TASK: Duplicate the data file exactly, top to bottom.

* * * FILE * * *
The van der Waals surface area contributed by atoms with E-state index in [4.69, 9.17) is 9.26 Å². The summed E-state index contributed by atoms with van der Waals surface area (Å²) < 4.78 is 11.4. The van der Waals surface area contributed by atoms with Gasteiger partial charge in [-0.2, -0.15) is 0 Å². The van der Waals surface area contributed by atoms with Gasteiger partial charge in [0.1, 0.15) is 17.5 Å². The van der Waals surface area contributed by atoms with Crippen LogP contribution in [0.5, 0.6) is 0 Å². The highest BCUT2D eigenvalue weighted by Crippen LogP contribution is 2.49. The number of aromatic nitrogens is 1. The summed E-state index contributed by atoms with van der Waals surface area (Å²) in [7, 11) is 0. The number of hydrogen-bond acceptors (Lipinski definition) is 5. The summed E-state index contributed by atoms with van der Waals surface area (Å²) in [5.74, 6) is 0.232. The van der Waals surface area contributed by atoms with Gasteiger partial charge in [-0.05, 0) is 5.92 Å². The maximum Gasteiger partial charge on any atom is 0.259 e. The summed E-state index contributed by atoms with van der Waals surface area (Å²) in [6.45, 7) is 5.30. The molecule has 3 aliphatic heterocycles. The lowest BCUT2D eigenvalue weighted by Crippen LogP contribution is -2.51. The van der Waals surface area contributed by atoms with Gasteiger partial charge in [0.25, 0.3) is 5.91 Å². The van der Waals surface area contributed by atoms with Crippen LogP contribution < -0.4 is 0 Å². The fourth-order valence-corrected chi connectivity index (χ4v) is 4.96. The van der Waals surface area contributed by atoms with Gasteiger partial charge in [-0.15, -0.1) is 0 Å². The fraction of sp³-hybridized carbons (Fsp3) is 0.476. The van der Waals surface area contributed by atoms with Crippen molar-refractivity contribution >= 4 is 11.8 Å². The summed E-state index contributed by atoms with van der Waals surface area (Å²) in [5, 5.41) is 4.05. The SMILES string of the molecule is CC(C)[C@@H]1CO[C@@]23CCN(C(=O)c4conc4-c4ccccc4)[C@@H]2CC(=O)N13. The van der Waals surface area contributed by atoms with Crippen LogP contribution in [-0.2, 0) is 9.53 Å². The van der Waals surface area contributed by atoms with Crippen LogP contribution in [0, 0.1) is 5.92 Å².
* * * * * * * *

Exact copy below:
The van der Waals surface area contributed by atoms with E-state index in [4.69, 9.17) is 9.26 Å². The summed E-state index contributed by atoms with van der Waals surface area (Å²) < 4.78 is 11.4. The van der Waals surface area contributed by atoms with Gasteiger partial charge in [-0.2, -0.15) is 0 Å². The van der Waals surface area contributed by atoms with Gasteiger partial charge in [0.1, 0.15) is 17.5 Å². The van der Waals surface area contributed by atoms with Crippen LogP contribution in [0.5, 0.6) is 0 Å². The highest BCUT2D eigenvalue weighted by Crippen LogP contribution is 2.49. The number of aromatic nitrogens is 1. The summed E-state index contributed by atoms with van der Waals surface area (Å²) in [7, 11) is 0. The number of hydrogen-bond acceptors (Lipinski definition) is 5. The summed E-state index contributed by atoms with van der Waals surface area (Å²) in [5.74, 6) is 0.232. The van der Waals surface area contributed by atoms with Gasteiger partial charge in [-0.05, 0) is 5.92 Å². The maximum Gasteiger partial charge on any atom is 0.259 e. The summed E-state index contributed by atoms with van der Waals surface area (Å²) in [6.45, 7) is 5.30. The molecule has 3 aliphatic heterocycles. The lowest BCUT2D eigenvalue weighted by Crippen LogP contribution is -2.51. The van der Waals surface area contributed by atoms with Gasteiger partial charge in [0.25, 0.3) is 5.91 Å². The van der Waals surface area contributed by atoms with Crippen LogP contribution < -0.4 is 0 Å². The fourth-order valence-corrected chi connectivity index (χ4v) is 4.96. The van der Waals surface area contributed by atoms with Gasteiger partial charge in [-0.15, -0.1) is 0 Å². The fraction of sp³-hybridized carbons (Fsp3) is 0.476. The van der Waals surface area contributed by atoms with Crippen molar-refractivity contribution >= 4 is 11.8 Å². The summed E-state index contributed by atoms with van der Waals surface area (Å²) in [5, 5.41) is 4.05. The SMILES string of the molecule is CC(C)[C@@H]1CO[C@@]23CCN(C(=O)c4conc4-c4ccccc4)[C@@H]2CC(=O)N13. The van der Waals surface area contributed by atoms with Crippen LogP contribution in [-0.2, 0) is 9.53 Å². The van der Waals surface area contributed by atoms with Crippen LogP contribution in [0, 0.1) is 5.92 Å².